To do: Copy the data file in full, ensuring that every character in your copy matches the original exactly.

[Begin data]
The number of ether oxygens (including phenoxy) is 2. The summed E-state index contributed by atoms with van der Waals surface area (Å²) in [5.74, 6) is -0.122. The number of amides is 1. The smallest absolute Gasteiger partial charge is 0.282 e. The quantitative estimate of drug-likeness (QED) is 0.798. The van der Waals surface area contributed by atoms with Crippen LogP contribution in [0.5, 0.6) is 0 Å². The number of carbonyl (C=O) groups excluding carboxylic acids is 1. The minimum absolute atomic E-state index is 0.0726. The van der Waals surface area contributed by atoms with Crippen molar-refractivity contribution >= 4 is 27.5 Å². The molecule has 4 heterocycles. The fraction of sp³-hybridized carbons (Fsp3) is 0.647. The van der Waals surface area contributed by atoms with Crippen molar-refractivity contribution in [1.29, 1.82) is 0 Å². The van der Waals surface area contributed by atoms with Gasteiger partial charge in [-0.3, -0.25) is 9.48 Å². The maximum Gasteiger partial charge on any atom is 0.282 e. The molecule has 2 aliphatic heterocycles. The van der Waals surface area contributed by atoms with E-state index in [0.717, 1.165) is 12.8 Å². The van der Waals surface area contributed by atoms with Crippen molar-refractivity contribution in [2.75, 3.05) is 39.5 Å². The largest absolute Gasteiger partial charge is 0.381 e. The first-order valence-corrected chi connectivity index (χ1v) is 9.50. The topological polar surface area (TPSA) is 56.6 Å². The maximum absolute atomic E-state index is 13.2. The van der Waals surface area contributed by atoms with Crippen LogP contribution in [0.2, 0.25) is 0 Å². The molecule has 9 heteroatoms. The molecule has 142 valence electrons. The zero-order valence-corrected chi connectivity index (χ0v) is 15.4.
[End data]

The number of ether oxygens (including phenoxy) is 2. The summed E-state index contributed by atoms with van der Waals surface area (Å²) in [5.74, 6) is -0.122. The number of amides is 1. The smallest absolute Gasteiger partial charge is 0.282 e. The quantitative estimate of drug-likeness (QED) is 0.798. The van der Waals surface area contributed by atoms with Crippen LogP contribution in [0.5, 0.6) is 0 Å². The number of carbonyl (C=O) groups excluding carboxylic acids is 1. The minimum absolute atomic E-state index is 0.0726. The van der Waals surface area contributed by atoms with Crippen molar-refractivity contribution >= 4 is 27.5 Å². The molecule has 4 heterocycles. The fraction of sp³-hybridized carbons (Fsp3) is 0.647. The van der Waals surface area contributed by atoms with Crippen molar-refractivity contribution in [1.29, 1.82) is 0 Å². The van der Waals surface area contributed by atoms with Gasteiger partial charge in [-0.3, -0.25) is 9.48 Å². The maximum Gasteiger partial charge on any atom is 0.282 e. The molecule has 2 aliphatic heterocycles. The van der Waals surface area contributed by atoms with E-state index in [0.717, 1.165) is 12.8 Å². The van der Waals surface area contributed by atoms with Crippen molar-refractivity contribution in [2.75, 3.05) is 39.5 Å². The largest absolute Gasteiger partial charge is 0.381 e. The first-order valence-corrected chi connectivity index (χ1v) is 9.50. The topological polar surface area (TPSA) is 56.6 Å². The maximum absolute atomic E-state index is 13.2. The van der Waals surface area contributed by atoms with Crippen LogP contribution in [0.2, 0.25) is 0 Å². The molecule has 9 heteroatoms. The molecule has 142 valence electrons. The zero-order valence-corrected chi connectivity index (χ0v) is 15.4.